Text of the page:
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British womens top choice revert to islam

It’s a controversial time for British women to be wearing the hijab, the
basic Muslim headscarf. Last month, Belgium became the first European
country to pass legislation to ban the burka (the most concealing of Islamic
veils), calling it a “threat” to female dignity, while France looks poised
to follow suit. In Italy earlier this month, a Muslim woman was fined €500
(£430) for wearing the Islamic veil outside a post office.

And yet, while less than 2 per cent of the population now attends a Church
of England service every week, the number of female converts to Islam is on
the rise. At the London Central Mosque in Regent’s Park, women account for
roughly two thirds of the “New Muslims” who make their official declarations
of faith there – and most of them are under the age of 30.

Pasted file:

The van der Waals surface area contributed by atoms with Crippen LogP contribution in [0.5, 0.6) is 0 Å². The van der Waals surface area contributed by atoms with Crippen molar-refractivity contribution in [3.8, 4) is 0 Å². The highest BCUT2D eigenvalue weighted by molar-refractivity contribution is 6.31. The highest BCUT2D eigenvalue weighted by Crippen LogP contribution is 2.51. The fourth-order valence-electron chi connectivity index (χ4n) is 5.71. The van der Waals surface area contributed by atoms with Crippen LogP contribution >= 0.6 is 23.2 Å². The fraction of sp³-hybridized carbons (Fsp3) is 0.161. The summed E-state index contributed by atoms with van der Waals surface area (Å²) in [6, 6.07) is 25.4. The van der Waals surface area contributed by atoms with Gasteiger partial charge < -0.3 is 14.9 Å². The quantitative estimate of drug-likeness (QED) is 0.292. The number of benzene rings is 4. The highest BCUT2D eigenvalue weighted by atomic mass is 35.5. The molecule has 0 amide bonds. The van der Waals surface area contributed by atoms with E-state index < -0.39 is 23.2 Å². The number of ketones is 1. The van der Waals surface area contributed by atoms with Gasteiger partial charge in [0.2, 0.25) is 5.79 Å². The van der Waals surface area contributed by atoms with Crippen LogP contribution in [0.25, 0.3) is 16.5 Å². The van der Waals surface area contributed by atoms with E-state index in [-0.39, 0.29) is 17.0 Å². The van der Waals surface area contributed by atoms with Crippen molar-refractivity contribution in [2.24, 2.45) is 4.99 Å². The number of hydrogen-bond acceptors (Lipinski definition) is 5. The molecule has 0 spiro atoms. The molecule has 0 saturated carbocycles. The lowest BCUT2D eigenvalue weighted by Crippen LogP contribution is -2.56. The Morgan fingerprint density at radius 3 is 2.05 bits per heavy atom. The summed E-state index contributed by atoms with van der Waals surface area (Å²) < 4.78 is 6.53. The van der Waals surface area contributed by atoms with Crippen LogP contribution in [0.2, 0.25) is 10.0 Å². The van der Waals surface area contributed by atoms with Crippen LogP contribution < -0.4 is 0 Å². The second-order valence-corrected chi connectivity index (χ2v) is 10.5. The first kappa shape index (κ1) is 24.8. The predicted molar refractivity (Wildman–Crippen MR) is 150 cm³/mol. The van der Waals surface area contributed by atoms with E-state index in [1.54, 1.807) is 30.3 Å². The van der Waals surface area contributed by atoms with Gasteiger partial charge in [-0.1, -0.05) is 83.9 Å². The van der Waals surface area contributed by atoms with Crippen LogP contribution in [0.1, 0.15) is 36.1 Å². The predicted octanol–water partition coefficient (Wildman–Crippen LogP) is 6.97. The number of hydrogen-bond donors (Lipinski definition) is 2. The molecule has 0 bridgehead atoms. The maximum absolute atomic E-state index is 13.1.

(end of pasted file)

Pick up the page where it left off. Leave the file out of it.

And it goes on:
Conversion statistics are frustratingly patchy, but at the time of the 2001
Census, there were at least 30,000 British Muslim converts in the UK.
According to Kevin Brice, of the Centre for Migration Policy Research,
Swansea University, this number may now be closer to 50,000 – and the
majority are women. “Basic analysis shows that increasing numbers of young,
university-educated women in their twenties and thirties are converting to
Islam,” confirms Brice.

“Our liberal, pluralistic 21st-century society means we can choose our
careers, our politics – and we can pick and choose who we want to be
spiritually,” explains Dr Mohammad S. Seddon, lecturer in Islamic Studies at
the University of Chester. We’re in an era of the “religious supermarket”,
he says.
Related Links

- The niqab, fact v fiction



“The first time I wore my hijab into the office, I was so nervous, I stood
outside on the phone to my friend for ages going, ‘What on earth is everyone
going to say?’ When I walked in, a couple of people asked, ‘Why are you
wearing that scarf? I didn’t know you were a Muslim.’

“I’m the last person you’d expect to convert to Islam: I had a very